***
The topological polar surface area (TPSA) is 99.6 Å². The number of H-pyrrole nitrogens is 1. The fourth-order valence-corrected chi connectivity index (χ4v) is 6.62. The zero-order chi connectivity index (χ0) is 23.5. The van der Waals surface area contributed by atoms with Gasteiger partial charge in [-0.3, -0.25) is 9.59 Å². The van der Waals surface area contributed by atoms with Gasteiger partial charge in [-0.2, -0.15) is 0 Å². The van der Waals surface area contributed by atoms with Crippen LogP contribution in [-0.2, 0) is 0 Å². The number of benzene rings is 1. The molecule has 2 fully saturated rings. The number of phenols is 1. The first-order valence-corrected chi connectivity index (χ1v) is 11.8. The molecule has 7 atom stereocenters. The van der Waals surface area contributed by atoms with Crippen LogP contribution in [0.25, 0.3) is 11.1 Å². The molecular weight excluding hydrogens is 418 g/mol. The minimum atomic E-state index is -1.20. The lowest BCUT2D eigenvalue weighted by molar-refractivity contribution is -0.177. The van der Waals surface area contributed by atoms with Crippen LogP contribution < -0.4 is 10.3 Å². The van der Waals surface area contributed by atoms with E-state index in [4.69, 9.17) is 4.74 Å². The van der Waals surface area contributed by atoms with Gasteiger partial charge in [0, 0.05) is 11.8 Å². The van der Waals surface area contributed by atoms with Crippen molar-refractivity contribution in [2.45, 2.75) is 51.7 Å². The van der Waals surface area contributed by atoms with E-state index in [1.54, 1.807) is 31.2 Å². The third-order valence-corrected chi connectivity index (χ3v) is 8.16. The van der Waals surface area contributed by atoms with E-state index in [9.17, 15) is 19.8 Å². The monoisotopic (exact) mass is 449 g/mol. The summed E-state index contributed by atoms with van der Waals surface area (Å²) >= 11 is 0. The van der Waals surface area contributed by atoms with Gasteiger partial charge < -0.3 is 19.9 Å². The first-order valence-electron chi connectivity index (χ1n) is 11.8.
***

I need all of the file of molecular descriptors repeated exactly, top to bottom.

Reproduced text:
The topological polar surface area (TPSA) is 99.6 Å². The number of H-pyrrole nitrogens is 1. The fourth-order valence-corrected chi connectivity index (χ4v) is 6.62. The zero-order chi connectivity index (χ0) is 23.5. The van der Waals surface area contributed by atoms with Gasteiger partial charge in [-0.3, -0.25) is 9.59 Å². The van der Waals surface area contributed by atoms with Gasteiger partial charge in [-0.2, -0.15) is 0 Å². The van der Waals surface area contributed by atoms with Crippen LogP contribution in [-0.2, 0) is 0 Å². The number of benzene rings is 1. The molecule has 2 fully saturated rings. The number of phenols is 1. The first-order valence-corrected chi connectivity index (χ1v) is 11.8. The molecule has 7 atom stereocenters. The van der Waals surface area contributed by atoms with Crippen LogP contribution in [0.25, 0.3) is 11.1 Å². The molecular weight excluding hydrogens is 418 g/mol. The minimum atomic E-state index is -1.20. The lowest BCUT2D eigenvalue weighted by molar-refractivity contribution is -0.177. The van der Waals surface area contributed by atoms with Crippen LogP contribution < -0.4 is 10.3 Å². The van der Waals surface area contributed by atoms with E-state index in [4.69, 9.17) is 4.74 Å². The van der Waals surface area contributed by atoms with Gasteiger partial charge in [0, 0.05) is 11.8 Å². The van der Waals surface area contributed by atoms with Crippen molar-refractivity contribution in [2.45, 2.75) is 51.7 Å². The van der Waals surface area contributed by atoms with E-state index in [1.54, 1.807) is 31.2 Å². The third-order valence-corrected chi connectivity index (χ3v) is 8.16. The van der Waals surface area contributed by atoms with E-state index in [9.17, 15) is 19.8 Å². The monoisotopic (exact) mass is 449 g/mol. The summed E-state index contributed by atoms with van der Waals surface area (Å²) >= 11 is 0. The van der Waals surface area contributed by atoms with Gasteiger partial charge < -0.3 is 19.9 Å². The first-order valence-electron chi connectivity index (χ1n) is 11.8.